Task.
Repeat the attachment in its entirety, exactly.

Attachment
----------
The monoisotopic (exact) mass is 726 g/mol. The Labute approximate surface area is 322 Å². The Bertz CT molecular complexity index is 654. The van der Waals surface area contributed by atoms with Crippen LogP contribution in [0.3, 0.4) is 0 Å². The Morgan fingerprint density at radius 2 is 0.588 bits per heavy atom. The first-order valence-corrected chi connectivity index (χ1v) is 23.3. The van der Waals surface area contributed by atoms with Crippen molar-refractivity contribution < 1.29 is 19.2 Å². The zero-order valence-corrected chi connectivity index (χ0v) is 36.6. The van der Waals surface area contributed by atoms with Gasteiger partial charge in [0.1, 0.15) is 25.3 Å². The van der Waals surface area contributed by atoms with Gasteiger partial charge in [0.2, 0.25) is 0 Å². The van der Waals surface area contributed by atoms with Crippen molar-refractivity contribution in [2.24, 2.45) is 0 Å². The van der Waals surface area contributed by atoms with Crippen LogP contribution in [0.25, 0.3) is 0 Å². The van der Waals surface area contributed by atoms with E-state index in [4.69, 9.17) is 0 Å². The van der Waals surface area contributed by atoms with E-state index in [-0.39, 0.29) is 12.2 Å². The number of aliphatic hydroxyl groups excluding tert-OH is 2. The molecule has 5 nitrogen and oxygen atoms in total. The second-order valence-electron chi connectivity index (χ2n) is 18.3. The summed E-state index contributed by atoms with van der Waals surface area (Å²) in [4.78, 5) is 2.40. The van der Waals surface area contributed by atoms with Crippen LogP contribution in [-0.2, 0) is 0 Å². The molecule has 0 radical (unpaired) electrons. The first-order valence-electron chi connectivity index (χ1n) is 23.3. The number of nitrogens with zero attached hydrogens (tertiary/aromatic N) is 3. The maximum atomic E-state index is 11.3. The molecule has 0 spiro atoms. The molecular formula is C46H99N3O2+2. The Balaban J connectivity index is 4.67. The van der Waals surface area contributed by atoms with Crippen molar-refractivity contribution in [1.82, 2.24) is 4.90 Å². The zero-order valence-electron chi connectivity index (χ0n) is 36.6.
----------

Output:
The monoisotopic (exact) mass is 726 g/mol. The Labute approximate surface area is 322 Å². The Bertz CT molecular complexity index is 654. The van der Waals surface area contributed by atoms with Crippen LogP contribution in [0.3, 0.4) is 0 Å². The Morgan fingerprint density at radius 2 is 0.588 bits per heavy atom. The first-order valence-corrected chi connectivity index (χ1v) is 23.3. The van der Waals surface area contributed by atoms with Crippen molar-refractivity contribution < 1.29 is 19.2 Å². The zero-order valence-corrected chi connectivity index (χ0v) is 36.6. The van der Waals surface area contributed by atoms with Gasteiger partial charge in [0.1, 0.15) is 25.3 Å². The van der Waals surface area contributed by atoms with Gasteiger partial charge in [0.2, 0.25) is 0 Å². The van der Waals surface area contributed by atoms with Crippen molar-refractivity contribution in [2.24, 2.45) is 0 Å². The van der Waals surface area contributed by atoms with Crippen LogP contribution in [0.25, 0.3) is 0 Å². The van der Waals surface area contributed by atoms with E-state index in [4.69, 9.17) is 0 Å². The van der Waals surface area contributed by atoms with E-state index in [-0.39, 0.29) is 12.2 Å². The number of aliphatic hydroxyl groups excluding tert-OH is 2. The molecule has 5 nitrogen and oxygen atoms in total. The second-order valence-electron chi connectivity index (χ2n) is 18.3. The summed E-state index contributed by atoms with van der Waals surface area (Å²) in [4.78, 5) is 2.40. The van der Waals surface area contributed by atoms with Crippen LogP contribution in [-0.2, 0) is 0 Å². The molecule has 0 radical (unpaired) electrons. The first-order valence-electron chi connectivity index (χ1n) is 23.3. The number of nitrogens with zero attached hydrogens (tertiary/aromatic N) is 3. The maximum atomic E-state index is 11.3. The molecule has 0 spiro atoms. The molecular formula is C46H99N3O2+2. The Balaban J connectivity index is 4.67. The van der Waals surface area contributed by atoms with Crippen molar-refractivity contribution in [1.82, 2.24) is 4.90 Å². The zero-order valence-electron chi connectivity index (χ0n) is 36.6.